Coping with Stress
This module will explain breathing techniques that help with stress. When we are anxious or threatened our breathing speeds up in order to get our body ready for danger. Controlling our breathing can help manage stress.
✓ Practice regularly. Practice belly breathing regularly (i.e., 3-10 minutes, 3-5 times a day), even when you are not anxious.
✓ Practice whenever you can. Practice belly breathing on the bus, at home, and on campus so you are ready to use it when you’re anxious or during a big exam.
✓ Find the right count for you. If a four-second count doesn’t work for you, try a three-second count or a five-second count.
✓ Try belly breathing while lying down. Belly breathing can be difficult at first. Try lying down and placing a small object, like a book or a pillow, on your stomach. Breathe in slowly, trying to push the object up with your stomach.
Headspace is a guided meditation app that promotes mindfulness. Most of the content requires a subscription, but there are several guided meditation recordings available for free.
Buddhify is an app (iOS and Android) that provides categorized meditations based on what you’re doing or how you’re feeling, such as walking, stress, difficult emotions, work break, going to sleep, or waking up.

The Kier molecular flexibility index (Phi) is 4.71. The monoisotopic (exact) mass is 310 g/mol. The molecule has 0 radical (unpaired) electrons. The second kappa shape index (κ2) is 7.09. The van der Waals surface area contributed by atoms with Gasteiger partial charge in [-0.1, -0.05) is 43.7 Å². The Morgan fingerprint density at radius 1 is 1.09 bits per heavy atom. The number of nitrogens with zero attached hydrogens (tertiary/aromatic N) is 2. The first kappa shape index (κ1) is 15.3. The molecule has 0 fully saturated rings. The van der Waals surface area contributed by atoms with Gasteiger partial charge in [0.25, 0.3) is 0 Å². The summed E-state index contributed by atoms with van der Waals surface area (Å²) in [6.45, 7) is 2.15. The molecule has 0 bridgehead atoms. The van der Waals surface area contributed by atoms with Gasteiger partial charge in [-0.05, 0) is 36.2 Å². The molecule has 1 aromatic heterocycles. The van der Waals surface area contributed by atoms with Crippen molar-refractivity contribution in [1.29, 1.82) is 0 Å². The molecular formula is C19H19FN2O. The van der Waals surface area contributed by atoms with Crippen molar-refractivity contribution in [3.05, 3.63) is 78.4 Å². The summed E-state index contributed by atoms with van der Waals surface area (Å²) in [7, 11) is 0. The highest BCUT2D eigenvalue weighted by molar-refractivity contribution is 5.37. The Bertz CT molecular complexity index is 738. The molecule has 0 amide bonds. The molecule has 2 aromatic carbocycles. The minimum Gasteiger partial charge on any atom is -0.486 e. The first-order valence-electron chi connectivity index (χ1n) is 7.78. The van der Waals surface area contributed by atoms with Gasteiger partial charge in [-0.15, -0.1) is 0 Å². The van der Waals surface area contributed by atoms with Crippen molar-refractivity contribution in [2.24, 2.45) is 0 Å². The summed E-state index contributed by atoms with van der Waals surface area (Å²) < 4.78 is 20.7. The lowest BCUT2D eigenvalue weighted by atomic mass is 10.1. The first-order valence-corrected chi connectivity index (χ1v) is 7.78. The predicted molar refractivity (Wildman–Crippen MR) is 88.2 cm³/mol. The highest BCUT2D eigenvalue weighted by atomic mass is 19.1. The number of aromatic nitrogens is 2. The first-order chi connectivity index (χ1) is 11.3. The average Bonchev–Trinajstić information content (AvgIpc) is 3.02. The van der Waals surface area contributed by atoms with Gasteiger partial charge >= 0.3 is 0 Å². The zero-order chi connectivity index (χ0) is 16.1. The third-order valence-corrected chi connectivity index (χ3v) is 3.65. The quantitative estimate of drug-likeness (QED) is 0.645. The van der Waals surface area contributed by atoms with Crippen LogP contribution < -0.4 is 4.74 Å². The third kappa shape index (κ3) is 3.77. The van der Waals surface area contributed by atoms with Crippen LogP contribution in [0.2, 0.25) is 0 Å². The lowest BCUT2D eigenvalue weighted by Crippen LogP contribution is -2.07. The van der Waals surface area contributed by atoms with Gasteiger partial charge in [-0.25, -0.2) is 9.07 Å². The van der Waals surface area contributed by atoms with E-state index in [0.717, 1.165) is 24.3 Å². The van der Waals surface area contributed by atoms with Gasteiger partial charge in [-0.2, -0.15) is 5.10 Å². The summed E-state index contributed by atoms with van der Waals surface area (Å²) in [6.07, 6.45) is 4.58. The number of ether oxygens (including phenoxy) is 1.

Calm provides daily meditations through their web-based tool and app (iOS and Android) for reducing stress and anxiety, better sleep, managing emotions, and more. This tool is built for beginners and experienced meditators alike.
This app is a tool to help you identify and manage your stress. (Available for iPhone).
This app is a problem-solving tool to help deal with emotions and cope with stress. (available for iPhone and Android).
Guided Belly Breathing
Watch the video or follow the steps below to learn the belly breathing technique. Video by The Learning Portal and College Libraries Ontario, 2018.
When we are anxious or threatened, our breathing speeds up in order to get our body ready for danger. Relaxed breathing signals that it is time to relax. This type of breathing is slower and deeper than normal and it comes from your belly.
Unless otherwise stated, the material in this guide is from the Learning Portal created by College Libraries Ontario. Content has been adapted for the NWP Learning Commons in April 2021. This work is licensed under a Creative Commons BY NC SA 4.0 International License.
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